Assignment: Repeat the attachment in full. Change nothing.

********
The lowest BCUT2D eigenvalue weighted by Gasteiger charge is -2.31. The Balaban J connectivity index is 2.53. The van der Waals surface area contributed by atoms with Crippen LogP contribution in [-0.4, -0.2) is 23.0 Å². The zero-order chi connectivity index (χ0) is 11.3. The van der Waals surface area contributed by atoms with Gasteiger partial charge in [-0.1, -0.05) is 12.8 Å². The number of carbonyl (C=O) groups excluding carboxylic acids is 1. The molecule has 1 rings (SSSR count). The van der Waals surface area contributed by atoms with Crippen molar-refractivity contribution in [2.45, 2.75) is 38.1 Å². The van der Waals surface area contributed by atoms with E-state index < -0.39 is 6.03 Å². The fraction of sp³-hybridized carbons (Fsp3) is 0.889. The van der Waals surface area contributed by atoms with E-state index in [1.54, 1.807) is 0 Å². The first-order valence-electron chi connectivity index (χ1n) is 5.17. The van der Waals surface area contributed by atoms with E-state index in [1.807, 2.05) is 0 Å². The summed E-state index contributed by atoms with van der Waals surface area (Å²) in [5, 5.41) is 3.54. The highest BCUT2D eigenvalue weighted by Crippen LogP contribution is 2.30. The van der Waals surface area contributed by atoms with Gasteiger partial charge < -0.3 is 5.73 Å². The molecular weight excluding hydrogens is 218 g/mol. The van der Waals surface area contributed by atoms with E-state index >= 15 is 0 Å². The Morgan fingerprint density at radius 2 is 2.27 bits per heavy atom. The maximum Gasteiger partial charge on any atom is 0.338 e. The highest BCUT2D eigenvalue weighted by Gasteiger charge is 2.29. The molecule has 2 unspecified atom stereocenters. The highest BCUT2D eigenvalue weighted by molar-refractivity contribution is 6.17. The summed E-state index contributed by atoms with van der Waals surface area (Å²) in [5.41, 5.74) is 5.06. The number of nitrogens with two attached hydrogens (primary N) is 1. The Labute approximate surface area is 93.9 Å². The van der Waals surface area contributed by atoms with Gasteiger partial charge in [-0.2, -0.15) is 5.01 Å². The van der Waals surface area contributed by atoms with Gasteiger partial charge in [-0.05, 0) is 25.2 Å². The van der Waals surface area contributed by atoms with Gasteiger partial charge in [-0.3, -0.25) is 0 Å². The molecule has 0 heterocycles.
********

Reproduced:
The lowest BCUT2D eigenvalue weighted by Gasteiger charge is -2.31. The Balaban J connectivity index is 2.53. The van der Waals surface area contributed by atoms with Crippen LogP contribution in [-0.4, -0.2) is 23.0 Å². The zero-order chi connectivity index (χ0) is 11.3. The van der Waals surface area contributed by atoms with Gasteiger partial charge in [-0.1, -0.05) is 12.8 Å². The number of carbonyl (C=O) groups excluding carboxylic acids is 1. The molecule has 1 rings (SSSR count). The van der Waals surface area contributed by atoms with Crippen molar-refractivity contribution in [2.45, 2.75) is 38.1 Å². The van der Waals surface area contributed by atoms with E-state index < -0.39 is 6.03 Å². The fraction of sp³-hybridized carbons (Fsp3) is 0.889. The van der Waals surface area contributed by atoms with E-state index in [1.54, 1.807) is 0 Å². The first-order valence-electron chi connectivity index (χ1n) is 5.17. The van der Waals surface area contributed by atoms with E-state index in [1.807, 2.05) is 0 Å². The summed E-state index contributed by atoms with van der Waals surface area (Å²) in [5, 5.41) is 3.54. The highest BCUT2D eigenvalue weighted by Crippen LogP contribution is 2.30. The van der Waals surface area contributed by atoms with Gasteiger partial charge < -0.3 is 5.73 Å². The molecular weight excluding hydrogens is 218 g/mol. The van der Waals surface area contributed by atoms with E-state index >= 15 is 0 Å². The Morgan fingerprint density at radius 2 is 2.27 bits per heavy atom. The maximum Gasteiger partial charge on any atom is 0.338 e. The highest BCUT2D eigenvalue weighted by Gasteiger charge is 2.29. The molecule has 2 unspecified atom stereocenters. The highest BCUT2D eigenvalue weighted by molar-refractivity contribution is 6.17. The summed E-state index contributed by atoms with van der Waals surface area (Å²) in [5.41, 5.74) is 5.06. The number of nitrogens with two attached hydrogens (primary N) is 1. The Labute approximate surface area is 93.9 Å². The van der Waals surface area contributed by atoms with Gasteiger partial charge in [-0.2, -0.15) is 5.01 Å². The van der Waals surface area contributed by atoms with Gasteiger partial charge in [-0.05, 0) is 25.2 Å². The van der Waals surface area contributed by atoms with Gasteiger partial charge in [-0.3, -0.25) is 0 Å². The molecule has 0 heterocycles.